Two Conceptions of Philosophy: Williamson vs Scruton (Part 2)

In his response to Roger Scruton’s conception of philosophy, published in The Times Literary Supplement, dated 3 November 2017, Professor Williamson adopts a measured and rigorous approach, expected of a logician and philosopher of language. He first finds fault with his colleague’s assumption that the subject of experience ‘is not part of the empirical world’. What of the study of historical agents whose motivations can, indeed, be analysed scientifically by ‘adapting one’s methods to the nature of the problem (at ...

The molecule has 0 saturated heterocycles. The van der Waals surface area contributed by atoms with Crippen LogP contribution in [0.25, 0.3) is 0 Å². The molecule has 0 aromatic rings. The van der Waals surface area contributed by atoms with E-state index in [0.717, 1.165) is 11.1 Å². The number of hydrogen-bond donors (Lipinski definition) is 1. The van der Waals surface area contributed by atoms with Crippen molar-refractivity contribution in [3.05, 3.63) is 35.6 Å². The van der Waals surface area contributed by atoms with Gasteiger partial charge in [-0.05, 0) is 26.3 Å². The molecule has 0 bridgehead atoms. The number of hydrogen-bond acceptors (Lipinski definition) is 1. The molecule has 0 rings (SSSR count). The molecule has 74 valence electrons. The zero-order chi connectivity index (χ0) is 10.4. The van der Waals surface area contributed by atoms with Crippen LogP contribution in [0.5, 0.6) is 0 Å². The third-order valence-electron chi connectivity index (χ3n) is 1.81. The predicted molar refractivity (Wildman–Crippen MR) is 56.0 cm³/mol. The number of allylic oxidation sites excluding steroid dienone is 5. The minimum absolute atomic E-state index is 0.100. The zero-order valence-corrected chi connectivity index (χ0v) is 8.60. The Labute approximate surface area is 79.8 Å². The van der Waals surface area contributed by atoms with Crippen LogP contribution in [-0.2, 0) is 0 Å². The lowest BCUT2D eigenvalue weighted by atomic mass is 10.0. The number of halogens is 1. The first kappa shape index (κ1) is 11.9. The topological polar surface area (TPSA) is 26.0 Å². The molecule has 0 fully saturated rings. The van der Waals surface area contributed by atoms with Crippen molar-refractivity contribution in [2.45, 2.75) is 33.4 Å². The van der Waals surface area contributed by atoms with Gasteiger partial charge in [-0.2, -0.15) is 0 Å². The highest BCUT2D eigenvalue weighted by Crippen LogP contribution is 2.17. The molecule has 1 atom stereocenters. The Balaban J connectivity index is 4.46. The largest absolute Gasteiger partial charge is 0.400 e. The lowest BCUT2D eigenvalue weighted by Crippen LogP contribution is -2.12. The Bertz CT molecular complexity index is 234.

On conservative philosophers

Is being a conservative philosopher a contradiction in terms? After all, isn’t Philosophy, from its very beginnings in Greece, the celebration of the human spirit and human nature as opposed to the religious ‘conservative’ view which had been accepted for generations until then? Can we brand Plato as a ‘conservative’ thinker when his very ambition was to open the mind of his contemporaries to the perennial beauty of the world of Ideas? Conservatism is, in fact, a fairly recent concept which ...